This semester I am also taking the Walt Whitman Seminar class, and one of the things that we’ve discussed is Whitman’s additions and revisions to Leaves of Grass. He released several editions of the text throughout his lifetime, adding in new work each time. Each new work was a response the changing world and ideologies around Whitman and in America. In this way, Whitman’s work was able to maintain a sense of relevancy and timeliness (though he rarely cites specific worldly events or things in his work). I really like his philosophy when it comes to revision; one of the theories that I’ve drawn from his work is that humanity is in constant revision. We will never reach a point of perfection because there is a consistency to progression and regression based on the cyclical nature of life. By being faced with struggles and regressions he’d encountered before, Whitman believed it to be a way to formulate a more clear identity of ourselves. We can’t not be who we were yesterday, and thus our identity comes from a formulation of who we were yesterday in conjunction with who we are today. Together, these two separate moments create a pathway for what our future will be.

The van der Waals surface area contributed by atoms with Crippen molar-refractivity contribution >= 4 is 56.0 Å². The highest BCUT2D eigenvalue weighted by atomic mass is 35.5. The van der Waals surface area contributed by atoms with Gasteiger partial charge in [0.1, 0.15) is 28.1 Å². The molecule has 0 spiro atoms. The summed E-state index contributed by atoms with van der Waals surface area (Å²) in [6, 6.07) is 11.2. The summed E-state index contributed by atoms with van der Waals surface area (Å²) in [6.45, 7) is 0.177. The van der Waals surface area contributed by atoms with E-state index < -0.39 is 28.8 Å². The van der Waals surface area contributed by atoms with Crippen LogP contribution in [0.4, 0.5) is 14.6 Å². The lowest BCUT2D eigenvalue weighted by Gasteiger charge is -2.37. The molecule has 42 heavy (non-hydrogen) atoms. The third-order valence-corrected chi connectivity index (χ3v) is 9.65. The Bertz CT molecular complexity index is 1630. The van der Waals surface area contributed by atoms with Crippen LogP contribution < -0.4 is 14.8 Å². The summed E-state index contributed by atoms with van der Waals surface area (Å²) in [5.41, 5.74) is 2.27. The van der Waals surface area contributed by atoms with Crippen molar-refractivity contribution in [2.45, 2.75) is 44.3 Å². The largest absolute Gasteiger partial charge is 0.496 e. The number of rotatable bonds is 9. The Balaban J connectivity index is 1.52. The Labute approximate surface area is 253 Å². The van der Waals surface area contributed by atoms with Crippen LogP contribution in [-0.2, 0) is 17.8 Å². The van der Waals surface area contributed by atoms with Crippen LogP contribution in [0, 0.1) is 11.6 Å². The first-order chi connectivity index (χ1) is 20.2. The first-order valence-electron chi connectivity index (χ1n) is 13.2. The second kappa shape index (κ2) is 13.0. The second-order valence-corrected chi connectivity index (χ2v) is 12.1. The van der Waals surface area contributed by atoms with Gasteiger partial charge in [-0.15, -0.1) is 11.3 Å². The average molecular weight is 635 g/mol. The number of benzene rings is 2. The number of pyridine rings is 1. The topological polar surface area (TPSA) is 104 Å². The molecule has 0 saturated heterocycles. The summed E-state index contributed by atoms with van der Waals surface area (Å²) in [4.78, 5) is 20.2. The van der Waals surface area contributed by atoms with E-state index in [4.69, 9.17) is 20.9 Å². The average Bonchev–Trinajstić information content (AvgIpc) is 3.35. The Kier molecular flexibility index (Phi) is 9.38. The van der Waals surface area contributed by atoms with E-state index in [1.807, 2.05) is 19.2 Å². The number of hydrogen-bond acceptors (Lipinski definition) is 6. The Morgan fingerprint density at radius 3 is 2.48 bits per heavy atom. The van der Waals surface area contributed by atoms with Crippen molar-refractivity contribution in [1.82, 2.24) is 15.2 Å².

I really like this philosophy in the context of Piers Plowman, which was also revised several times throughout its life as a manuscript. Each new revision was a response to the changing world and ideologies surrounding the manuscript. For example, the C manuscript (before 1385) is responsive to the Peasants Revolt. The text was able to survive and maintain a relevancy in Medieval culture because like Whitman’s Leaves of Grass, it was responsive and timely. I think the copious amounts of different manuscripts and its long, active life during its time speaks to the necessity of revision overall. For the necessary advancement of culture and ideology, it is wise and at some points necessary to look back and revise what has already existed. By evaluating who we were and who we are now are necessary to create a new pathway for the future.